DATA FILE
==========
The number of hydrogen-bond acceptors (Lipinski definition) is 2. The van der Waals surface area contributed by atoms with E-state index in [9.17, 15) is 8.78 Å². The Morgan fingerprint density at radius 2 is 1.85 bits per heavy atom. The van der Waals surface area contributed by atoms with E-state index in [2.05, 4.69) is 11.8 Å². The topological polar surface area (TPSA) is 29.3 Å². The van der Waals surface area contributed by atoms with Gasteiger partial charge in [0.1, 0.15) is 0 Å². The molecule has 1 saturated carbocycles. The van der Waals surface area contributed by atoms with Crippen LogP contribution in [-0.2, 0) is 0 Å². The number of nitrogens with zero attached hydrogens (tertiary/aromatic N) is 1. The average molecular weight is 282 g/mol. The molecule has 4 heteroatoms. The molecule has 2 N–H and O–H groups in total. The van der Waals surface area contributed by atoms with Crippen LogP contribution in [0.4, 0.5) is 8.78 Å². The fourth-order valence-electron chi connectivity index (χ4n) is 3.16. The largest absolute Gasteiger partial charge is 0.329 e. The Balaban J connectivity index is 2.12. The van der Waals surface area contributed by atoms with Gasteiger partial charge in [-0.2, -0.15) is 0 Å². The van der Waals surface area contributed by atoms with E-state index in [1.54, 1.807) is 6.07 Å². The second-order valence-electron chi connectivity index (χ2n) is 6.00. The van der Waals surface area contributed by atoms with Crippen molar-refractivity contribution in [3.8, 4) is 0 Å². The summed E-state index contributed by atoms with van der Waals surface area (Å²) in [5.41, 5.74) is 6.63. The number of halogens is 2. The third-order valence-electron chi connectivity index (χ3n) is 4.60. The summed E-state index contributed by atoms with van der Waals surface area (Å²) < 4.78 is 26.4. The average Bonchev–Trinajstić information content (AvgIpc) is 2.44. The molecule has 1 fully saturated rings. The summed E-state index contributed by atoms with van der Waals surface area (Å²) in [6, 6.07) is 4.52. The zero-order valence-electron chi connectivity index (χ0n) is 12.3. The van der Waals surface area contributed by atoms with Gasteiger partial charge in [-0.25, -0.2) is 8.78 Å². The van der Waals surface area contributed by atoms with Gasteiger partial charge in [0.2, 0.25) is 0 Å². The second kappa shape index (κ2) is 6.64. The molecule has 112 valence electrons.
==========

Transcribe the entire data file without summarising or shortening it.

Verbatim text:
The number of hydrogen-bond acceptors (Lipinski definition) is 2. The van der Waals surface area contributed by atoms with E-state index in [9.17, 15) is 8.78 Å². The Morgan fingerprint density at radius 2 is 1.85 bits per heavy atom. The van der Waals surface area contributed by atoms with E-state index in [2.05, 4.69) is 11.8 Å². The topological polar surface area (TPSA) is 29.3 Å². The van der Waals surface area contributed by atoms with Gasteiger partial charge in [0.1, 0.15) is 0 Å². The molecule has 1 saturated carbocycles. The van der Waals surface area contributed by atoms with Crippen LogP contribution in [-0.2, 0) is 0 Å². The number of nitrogens with zero attached hydrogens (tertiary/aromatic N) is 1. The average molecular weight is 282 g/mol. The molecule has 4 heteroatoms. The molecule has 2 N–H and O–H groups in total. The van der Waals surface area contributed by atoms with Crippen LogP contribution in [0.4, 0.5) is 8.78 Å². The fourth-order valence-electron chi connectivity index (χ4n) is 3.16. The largest absolute Gasteiger partial charge is 0.329 e. The Balaban J connectivity index is 2.12. The van der Waals surface area contributed by atoms with Gasteiger partial charge in [-0.2, -0.15) is 0 Å². The van der Waals surface area contributed by atoms with E-state index in [1.54, 1.807) is 6.07 Å². The second-order valence-electron chi connectivity index (χ2n) is 6.00. The van der Waals surface area contributed by atoms with Crippen molar-refractivity contribution in [3.8, 4) is 0 Å². The summed E-state index contributed by atoms with van der Waals surface area (Å²) in [5.41, 5.74) is 6.63. The number of halogens is 2. The third-order valence-electron chi connectivity index (χ3n) is 4.60. The summed E-state index contributed by atoms with van der Waals surface area (Å²) < 4.78 is 26.4. The average Bonchev–Trinajstić information content (AvgIpc) is 2.44. The molecule has 1 fully saturated rings. The summed E-state index contributed by atoms with van der Waals surface area (Å²) in [6, 6.07) is 4.52. The zero-order valence-electron chi connectivity index (χ0n) is 12.3. The van der Waals surface area contributed by atoms with Gasteiger partial charge in [-0.25, -0.2) is 8.78 Å². The van der Waals surface area contributed by atoms with Gasteiger partial charge in [0.2, 0.25) is 0 Å². The second kappa shape index (κ2) is 6.64. The molecule has 112 valence electrons.